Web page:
West Virginia Northern Community College

News

WVNCC Significantly Alters Developmental Need

Back to News

Stephanie Smith, academic program associate at West Virginia Northern Community College, standing, helps a student register for the institution’s award-winning Developmental Fast-Track program. The program has resulted in a significant reduction in the number of first-time students needing any developmental class at the college.Large numbers of new students needing to pass placement tests or a developmental class to be able to move on to college-level courses has become traditional at most institutions of higher learning. Successful new programs at West Virginia Northern Community College are dramatically turning those statistics around.

A crucial part of a federal grant of more than $1.5 million awarded to Northern in late 2011 targeted efforts to help students more quickly pass placement tests and cut down on the volume of students requiring developmental coursework. College officials point out the ultimate goal is to better retain and graduate more students.

The U.S. Department of Education’s Strengthening Institutions Program, under which the Title III grant is administered, is being overseen by Dr. Vicki Riley, vice president of academic affairs at Northern, and Larry Tackett, division chair of transitional education who also is dean of the New Martinsville campus. They, along with Dr. Martin J. Olshinsky, WVNCC president, are touting the results from the grant’s second year of a five-year program.

Olshinsky said, “Retaining and graduating more students is a statewide imperative, and we are extremely pleased our intervention with this grant is significantly helping students achieve their goals and thereby also impacting Northern’s and the state’s goals.”

Tackett and Riley explained the process involved in implementing the grant’s details. “A program was developed to help students remediate their placement test deficiencies to reduce the number of students needing to take any developmental classes,” Tackett explained.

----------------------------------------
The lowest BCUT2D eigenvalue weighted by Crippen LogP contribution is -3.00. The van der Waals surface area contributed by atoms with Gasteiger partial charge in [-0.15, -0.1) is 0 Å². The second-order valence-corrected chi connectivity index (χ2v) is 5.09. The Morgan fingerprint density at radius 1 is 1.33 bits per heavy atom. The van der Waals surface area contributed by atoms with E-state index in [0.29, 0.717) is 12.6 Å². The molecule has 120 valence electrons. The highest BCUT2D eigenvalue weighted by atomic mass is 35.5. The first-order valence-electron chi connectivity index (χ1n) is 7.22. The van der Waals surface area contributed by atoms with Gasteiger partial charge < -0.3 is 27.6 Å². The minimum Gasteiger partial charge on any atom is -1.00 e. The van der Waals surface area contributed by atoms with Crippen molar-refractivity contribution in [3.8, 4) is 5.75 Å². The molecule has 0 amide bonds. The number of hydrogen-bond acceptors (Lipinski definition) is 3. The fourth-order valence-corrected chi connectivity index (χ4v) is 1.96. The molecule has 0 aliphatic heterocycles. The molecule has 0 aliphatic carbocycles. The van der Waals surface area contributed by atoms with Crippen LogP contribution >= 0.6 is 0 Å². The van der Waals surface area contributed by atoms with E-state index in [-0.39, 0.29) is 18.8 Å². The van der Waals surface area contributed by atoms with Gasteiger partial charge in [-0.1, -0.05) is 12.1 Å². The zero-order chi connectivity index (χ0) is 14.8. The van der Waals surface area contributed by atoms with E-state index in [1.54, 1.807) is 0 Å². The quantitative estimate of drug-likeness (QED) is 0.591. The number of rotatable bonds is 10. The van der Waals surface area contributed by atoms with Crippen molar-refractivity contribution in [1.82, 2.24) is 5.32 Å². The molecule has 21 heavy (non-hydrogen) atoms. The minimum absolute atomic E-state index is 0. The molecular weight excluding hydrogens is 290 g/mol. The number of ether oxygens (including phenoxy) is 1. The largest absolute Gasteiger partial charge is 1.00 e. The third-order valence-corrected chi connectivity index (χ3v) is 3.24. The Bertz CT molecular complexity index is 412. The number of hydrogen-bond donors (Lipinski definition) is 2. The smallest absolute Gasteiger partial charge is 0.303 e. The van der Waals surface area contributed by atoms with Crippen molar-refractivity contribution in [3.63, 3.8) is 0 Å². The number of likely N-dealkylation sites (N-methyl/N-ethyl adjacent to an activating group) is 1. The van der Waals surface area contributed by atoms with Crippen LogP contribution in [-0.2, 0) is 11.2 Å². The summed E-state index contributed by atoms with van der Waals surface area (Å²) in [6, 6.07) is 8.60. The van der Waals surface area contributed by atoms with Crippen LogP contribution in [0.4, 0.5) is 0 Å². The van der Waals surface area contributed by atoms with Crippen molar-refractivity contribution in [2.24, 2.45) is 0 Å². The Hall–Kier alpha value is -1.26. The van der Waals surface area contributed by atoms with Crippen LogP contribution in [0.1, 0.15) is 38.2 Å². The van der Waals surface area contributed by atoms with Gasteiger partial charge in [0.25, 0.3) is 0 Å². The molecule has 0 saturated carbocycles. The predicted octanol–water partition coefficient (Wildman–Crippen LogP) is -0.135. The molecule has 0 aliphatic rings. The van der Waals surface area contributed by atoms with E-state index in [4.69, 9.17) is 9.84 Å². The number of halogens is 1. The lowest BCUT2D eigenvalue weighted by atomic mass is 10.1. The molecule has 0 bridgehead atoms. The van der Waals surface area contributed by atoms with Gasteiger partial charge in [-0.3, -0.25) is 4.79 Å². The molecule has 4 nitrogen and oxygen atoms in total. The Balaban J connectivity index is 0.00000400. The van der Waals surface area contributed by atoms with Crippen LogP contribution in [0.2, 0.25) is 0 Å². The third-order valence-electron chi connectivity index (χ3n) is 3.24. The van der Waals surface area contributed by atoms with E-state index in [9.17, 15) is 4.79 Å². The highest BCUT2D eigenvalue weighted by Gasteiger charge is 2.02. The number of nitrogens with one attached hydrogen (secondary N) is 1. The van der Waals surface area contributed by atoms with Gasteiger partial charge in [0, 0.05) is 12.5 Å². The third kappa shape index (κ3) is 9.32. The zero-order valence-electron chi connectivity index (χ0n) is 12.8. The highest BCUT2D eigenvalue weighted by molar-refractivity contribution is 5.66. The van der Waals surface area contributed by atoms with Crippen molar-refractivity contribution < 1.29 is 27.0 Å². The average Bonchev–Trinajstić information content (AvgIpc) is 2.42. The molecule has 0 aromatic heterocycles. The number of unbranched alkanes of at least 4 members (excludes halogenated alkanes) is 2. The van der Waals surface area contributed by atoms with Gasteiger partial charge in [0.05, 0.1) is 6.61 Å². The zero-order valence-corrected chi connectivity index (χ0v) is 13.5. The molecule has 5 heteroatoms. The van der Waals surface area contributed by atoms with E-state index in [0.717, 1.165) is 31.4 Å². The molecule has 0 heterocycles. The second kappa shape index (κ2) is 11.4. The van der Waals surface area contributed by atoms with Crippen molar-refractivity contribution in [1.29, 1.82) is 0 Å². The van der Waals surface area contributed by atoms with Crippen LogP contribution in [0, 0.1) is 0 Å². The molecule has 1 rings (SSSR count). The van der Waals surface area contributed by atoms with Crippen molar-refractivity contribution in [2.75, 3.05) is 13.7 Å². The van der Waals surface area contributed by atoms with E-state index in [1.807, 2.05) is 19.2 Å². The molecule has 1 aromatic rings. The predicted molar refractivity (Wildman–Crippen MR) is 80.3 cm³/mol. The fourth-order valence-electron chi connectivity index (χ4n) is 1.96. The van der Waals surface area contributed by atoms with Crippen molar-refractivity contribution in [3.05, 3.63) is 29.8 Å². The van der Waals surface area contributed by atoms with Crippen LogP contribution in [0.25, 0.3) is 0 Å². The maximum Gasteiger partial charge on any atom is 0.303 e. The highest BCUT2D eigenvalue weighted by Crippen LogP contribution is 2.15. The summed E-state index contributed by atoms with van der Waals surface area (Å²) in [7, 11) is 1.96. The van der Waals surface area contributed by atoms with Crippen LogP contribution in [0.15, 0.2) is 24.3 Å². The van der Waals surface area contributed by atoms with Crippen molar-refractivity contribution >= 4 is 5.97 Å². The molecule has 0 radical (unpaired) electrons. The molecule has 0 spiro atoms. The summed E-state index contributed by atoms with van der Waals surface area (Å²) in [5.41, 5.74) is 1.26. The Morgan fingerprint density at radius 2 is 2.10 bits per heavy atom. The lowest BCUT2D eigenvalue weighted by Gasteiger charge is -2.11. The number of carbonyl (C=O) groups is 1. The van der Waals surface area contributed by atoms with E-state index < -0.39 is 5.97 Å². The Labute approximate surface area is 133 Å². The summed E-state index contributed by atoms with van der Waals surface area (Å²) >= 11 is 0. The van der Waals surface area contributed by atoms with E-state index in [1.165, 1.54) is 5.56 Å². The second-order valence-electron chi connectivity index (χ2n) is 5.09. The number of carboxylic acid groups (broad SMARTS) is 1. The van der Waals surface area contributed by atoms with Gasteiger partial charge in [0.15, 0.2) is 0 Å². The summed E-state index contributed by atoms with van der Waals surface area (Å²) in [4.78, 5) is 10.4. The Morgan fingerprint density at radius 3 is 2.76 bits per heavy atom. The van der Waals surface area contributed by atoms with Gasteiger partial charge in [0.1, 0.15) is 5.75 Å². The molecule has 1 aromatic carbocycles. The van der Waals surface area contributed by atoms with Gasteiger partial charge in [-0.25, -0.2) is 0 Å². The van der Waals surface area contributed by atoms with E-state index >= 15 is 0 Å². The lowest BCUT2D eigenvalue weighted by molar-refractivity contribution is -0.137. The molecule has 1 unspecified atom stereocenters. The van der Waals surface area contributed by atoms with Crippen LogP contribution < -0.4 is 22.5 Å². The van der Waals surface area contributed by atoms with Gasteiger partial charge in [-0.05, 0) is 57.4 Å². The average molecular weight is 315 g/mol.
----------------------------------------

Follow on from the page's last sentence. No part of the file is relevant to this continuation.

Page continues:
The initiative, partially begun in 2012, the first year of the grant, was called the Developmental Fast-Track program. “In year two last year, the program was expanded and improved with initial results showing a significant reduction in the number of first-time students needing any developmental class from 73.7 per cent to 51.6 percent which represents, for the fall 2013 semester, 97 students who did not need to take a developmental class,” Tackett said.

Riley pointed out part of the program includes a test-prep component that prepares the student to take the required placement tests. “If students put the work in to complete the modules needed we find they can be successful, moving more quickly into their college careers without the delays often associated with developmental work,” she said. “Many of them ultimately don’t need developmental education in the first place.”

Similar successful results were achieved for developmental math with the percentage of students needing a developmental math class going from 67.7 per cent down to 49.3 per cent, a reduction of 60 students, Tackett explained.

Of the 10 community colleges in West Virginia, Tackett said, WVNCC often has been the institution with the highest percentage of students needing developmental classes. “This significant reduction places WVNCC as one of the schools with the lowest percentage,” he added. Given that one of Northern’s campuses will not achieve full implementation of the program until grant year three, “we anticipate being able to maintain and perhaps improve these results even further,” Tackett said.
Tackett explained the college’s Fast-Track program received the West Virginia Association for Developmental Education’s annual “Most Innovative New Program” award at the group’s fall conference last year.

The Northern officials explained that placement tests are used to place students in the transitional education course they require to better prepare them for success in college. Typically, transitional education courses are taken in the areas of mathematics and English (reading and writing.) In the past at Northern, more than 70 percent of all students needed to take at least one transitional education course.

“The key strategies for activities to be provided by Northern through this grant have made a huge difference in transitional education at Northern,” Riley said, “and there will be more such success since the grant will be with us for two more years and its results will become standard for years to come.”

Awards and Accreditations